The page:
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Cargo drift from North America’s west coast ports to the east coast has continued ahead of the widened Panama Canal opening next year.

According to Drewry Maritime Research, further migration of Asian imports from west coast ports to terminals on the Atlantic and Gulf coasts can be expected in the lead up to the opening of the expanded Panama Canal, due next April.

The construction of bigger locks on the waterway will enable containerships of up to 13,000 teu to transit the canal – more than doubling the size of ships that can be deployed on Asia-US east coast services and significantly reducing unit costs for carriers.

The consultant said that headhaul flows from Asia to the west coast in the first six months of the year were half a percent down on the same period of 2014, despite the severe congestion at US west coast terminals in the early months of the year due to the ILWU/PMA labour contract dispute.

At the same time, east coast ports achieved an impressive 23.5% year-on-year growth, benefiting from the diversion of cargo due to the dispute and the establishment of a number of new ‘opportunist’ east coast services by container lines such as Israeli carrier Zim.

In July, west coast imports recorded some growth, albeit less than 1%, while the pace of growth on the east coast slowed to 14%, reported Drewry.

It added that August throughputs had actually seen a reversal of the migration trend, but Drewry attributed this to a blip in peak season traffic which demanded faster transit times, giving the main US gateway ports of Los Angeles and Long Beach “little competition”.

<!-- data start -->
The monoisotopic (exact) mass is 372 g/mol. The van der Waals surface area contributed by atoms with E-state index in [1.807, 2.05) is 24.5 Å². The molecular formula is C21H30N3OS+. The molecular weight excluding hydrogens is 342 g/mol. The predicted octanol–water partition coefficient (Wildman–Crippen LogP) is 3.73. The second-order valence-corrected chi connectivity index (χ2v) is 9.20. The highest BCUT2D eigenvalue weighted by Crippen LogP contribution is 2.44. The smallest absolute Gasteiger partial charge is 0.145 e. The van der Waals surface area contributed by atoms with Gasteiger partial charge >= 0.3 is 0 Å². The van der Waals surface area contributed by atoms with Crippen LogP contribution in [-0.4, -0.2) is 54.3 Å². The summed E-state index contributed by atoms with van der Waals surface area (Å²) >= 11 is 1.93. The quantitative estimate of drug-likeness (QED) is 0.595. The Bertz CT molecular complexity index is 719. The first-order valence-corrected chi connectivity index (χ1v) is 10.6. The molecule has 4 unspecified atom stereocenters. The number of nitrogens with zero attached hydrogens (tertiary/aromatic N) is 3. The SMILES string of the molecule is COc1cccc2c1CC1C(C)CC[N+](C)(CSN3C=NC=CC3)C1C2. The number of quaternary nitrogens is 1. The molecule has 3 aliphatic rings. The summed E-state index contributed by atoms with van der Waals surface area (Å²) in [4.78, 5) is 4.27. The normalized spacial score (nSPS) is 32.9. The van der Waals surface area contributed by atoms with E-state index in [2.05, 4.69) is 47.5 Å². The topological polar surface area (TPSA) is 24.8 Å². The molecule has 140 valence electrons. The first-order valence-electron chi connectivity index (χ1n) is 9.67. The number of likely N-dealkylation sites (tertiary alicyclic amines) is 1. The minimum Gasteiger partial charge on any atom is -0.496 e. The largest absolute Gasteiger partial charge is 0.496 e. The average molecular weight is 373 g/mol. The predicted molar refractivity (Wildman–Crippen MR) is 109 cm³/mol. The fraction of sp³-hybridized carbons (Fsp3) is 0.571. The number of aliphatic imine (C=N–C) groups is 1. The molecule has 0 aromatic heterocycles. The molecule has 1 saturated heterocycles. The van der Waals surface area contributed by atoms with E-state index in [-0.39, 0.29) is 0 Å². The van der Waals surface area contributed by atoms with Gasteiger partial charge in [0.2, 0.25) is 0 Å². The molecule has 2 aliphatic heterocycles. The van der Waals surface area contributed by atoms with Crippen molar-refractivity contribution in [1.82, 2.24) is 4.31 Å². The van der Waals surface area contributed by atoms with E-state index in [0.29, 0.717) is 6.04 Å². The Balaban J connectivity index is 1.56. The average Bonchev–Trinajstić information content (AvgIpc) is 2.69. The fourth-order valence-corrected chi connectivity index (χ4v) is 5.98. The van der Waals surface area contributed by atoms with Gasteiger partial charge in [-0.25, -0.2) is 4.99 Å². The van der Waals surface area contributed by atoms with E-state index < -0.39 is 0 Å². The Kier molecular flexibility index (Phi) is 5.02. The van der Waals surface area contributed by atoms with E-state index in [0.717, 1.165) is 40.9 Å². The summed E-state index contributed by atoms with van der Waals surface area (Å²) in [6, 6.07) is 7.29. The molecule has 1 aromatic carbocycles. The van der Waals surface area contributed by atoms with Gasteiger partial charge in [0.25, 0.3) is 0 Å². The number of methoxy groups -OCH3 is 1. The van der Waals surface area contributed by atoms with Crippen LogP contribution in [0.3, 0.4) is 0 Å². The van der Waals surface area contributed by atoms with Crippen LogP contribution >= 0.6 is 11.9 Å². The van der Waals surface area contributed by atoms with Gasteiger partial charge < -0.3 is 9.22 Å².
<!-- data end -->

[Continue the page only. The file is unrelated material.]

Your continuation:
Import volumes at Los Angeles were ahead in August by 3.8% year-on-year, while neighbouring Long Beach posted a 22.8% increase in import cargo during the month.

Overall containerised exports from Asia to North America grew by 5.4% in the first half of the year, assisted by a continued improvement in the US economy and the strength of the US dollar which encouraged its consumers to purchase big ticket items.

Despite the longer transit times and the requirement to use smaller panamax ships for routings via the canal, Asia-North America carriers have been encouraged by the substantial premium on offer for east coast services, which according to Drewry averaged at around $1,800 per 40ft in the first seven months of the year.

However, it noted that the rate differential was eroding and by the end of September the gap had narrowed to about $1,000 per 40ft.

Drewry said that on an annualised basis west coast ports were handling 275,000 teu more Asian imports than they did three years ago, but on the opposite coast, container facilities were enjoying a 1.2m teu volume increase bonanza.

Port statistics confirm this. Savanah reported a 16.6% increase in import containers between January and August, while imports at the main east coast gateway of New York-New Jersey improved by 12.7% on a year-to-date basis as at July.

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